US President Donald Trump faced growing calls for a large-scale military relief effort in hurricane-ravaged Puerto Rico amid a backlash over his administration's response.

More than a week after the US territory of 3.5 million people was devastated by Hurricane Maria the vast majority of the island was still without power and many people had no access to drinking water.

Around 10,000 shipping containers full of aid are reported to have been left languishing at the port in the capital San Juan for days amid red tape, disagreements over how it should be distributed, and a lack of drivers.

A Roberto Clemente State Park employee re-stacks cases of bottled water on a pallet after they were donated for the Empire State Relief and Recovery Effort for Puerto Rico. Photo / AP
A Roberto Clemente State Park employee re-stacks cases of bottled water on a pallet after they were donated for the Empire State Relief and Recovery Effort for Puerto Rico. Photo / AP

This was disputed by Tom Bossert, Trump's homeland security adviser.

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As criticism grew, a three-star general was yesterday appointed to bolster the relief efforts.

Lieutenant-General Jeffrey Buchanan was expected to arrive on the ravaged island yesterday afternoon.

He will work alongside the Federal Emergency Management Agency on the island.

A veteran who has served in both Iraq and Afghanistan, his task will be to accelerate the distribution of relief supplies across the island.

San Juan airport was gradually opening to commercial flights, with some of the first Puerto Ricans returning to survey the damage.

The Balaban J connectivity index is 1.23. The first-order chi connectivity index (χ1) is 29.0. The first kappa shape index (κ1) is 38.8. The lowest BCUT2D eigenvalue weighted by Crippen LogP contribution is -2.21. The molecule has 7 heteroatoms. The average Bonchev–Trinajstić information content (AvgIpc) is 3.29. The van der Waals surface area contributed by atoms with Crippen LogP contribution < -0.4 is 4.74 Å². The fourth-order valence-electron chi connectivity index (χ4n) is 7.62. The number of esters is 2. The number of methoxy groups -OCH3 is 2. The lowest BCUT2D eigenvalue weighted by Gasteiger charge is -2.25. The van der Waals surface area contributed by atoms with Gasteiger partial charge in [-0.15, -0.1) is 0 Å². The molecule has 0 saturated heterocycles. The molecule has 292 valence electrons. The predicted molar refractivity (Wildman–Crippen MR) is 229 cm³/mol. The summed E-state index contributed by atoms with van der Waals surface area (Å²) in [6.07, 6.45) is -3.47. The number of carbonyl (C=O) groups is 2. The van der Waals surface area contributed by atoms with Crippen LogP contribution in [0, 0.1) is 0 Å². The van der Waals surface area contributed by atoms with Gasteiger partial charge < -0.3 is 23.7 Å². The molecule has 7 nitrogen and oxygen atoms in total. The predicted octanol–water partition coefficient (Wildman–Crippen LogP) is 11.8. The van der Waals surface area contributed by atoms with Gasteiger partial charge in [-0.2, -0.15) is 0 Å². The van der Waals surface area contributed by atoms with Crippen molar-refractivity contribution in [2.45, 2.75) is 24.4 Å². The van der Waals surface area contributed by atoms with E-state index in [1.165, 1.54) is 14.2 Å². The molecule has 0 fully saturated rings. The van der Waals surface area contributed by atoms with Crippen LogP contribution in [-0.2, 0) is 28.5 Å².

As the plane circled low over the capital, with its flattened palm trees and roofless houses, passengers peered nervously out the window.

They whooped and cheered as the plane - its cargo hold filled with bottles of water, the steward said - landed.

Inside the airport exhausted families and pensioners in wheelchairs and with tubes in their noses, crowded the departure lounge hoping to get out.

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Juana Matos resident Hector Rosa walks through a flooded area after the passing of Hurricane Maria, in Puerto Rico. Photo / AP
Juana Matos resident Hector Rosa walks through a flooded area after the passing of Hurricane Maria, in Puerto Rico. Photo / AP

Gilberto Rodriguez, a 42 year old owner of a sign company from Dallas, had returned to persuade his father to leave.

"He rode it out, and now he's pretty shaken," he said.

Their home, near Yunque, had been badly hit; his father's neighbours were taking matters into their own hands and using machetes to try and clear the roads.

Rodriguez had brought in a chainsaw, taken apart so as not to fall foul of airline restrictions.

"I want him to come back to mine, rest a few weeks, and then we can rebuild together," he said.

"And who knows - maybe now the island will finally fix all its problems?"

Defending the response of his civilian Federal Emergency Management Agency, Mr Trump said on Twitter: "The electric power grid in Puerto Rico is totally shot. Large numbers of generators are now on Island. Food and water on site."

After days of pressure, he also issued a 10-day waiver to the 1920 Jones Act, lifting with immediate effect restrictions which stopped non-US vessels from bringing aid to the US territory.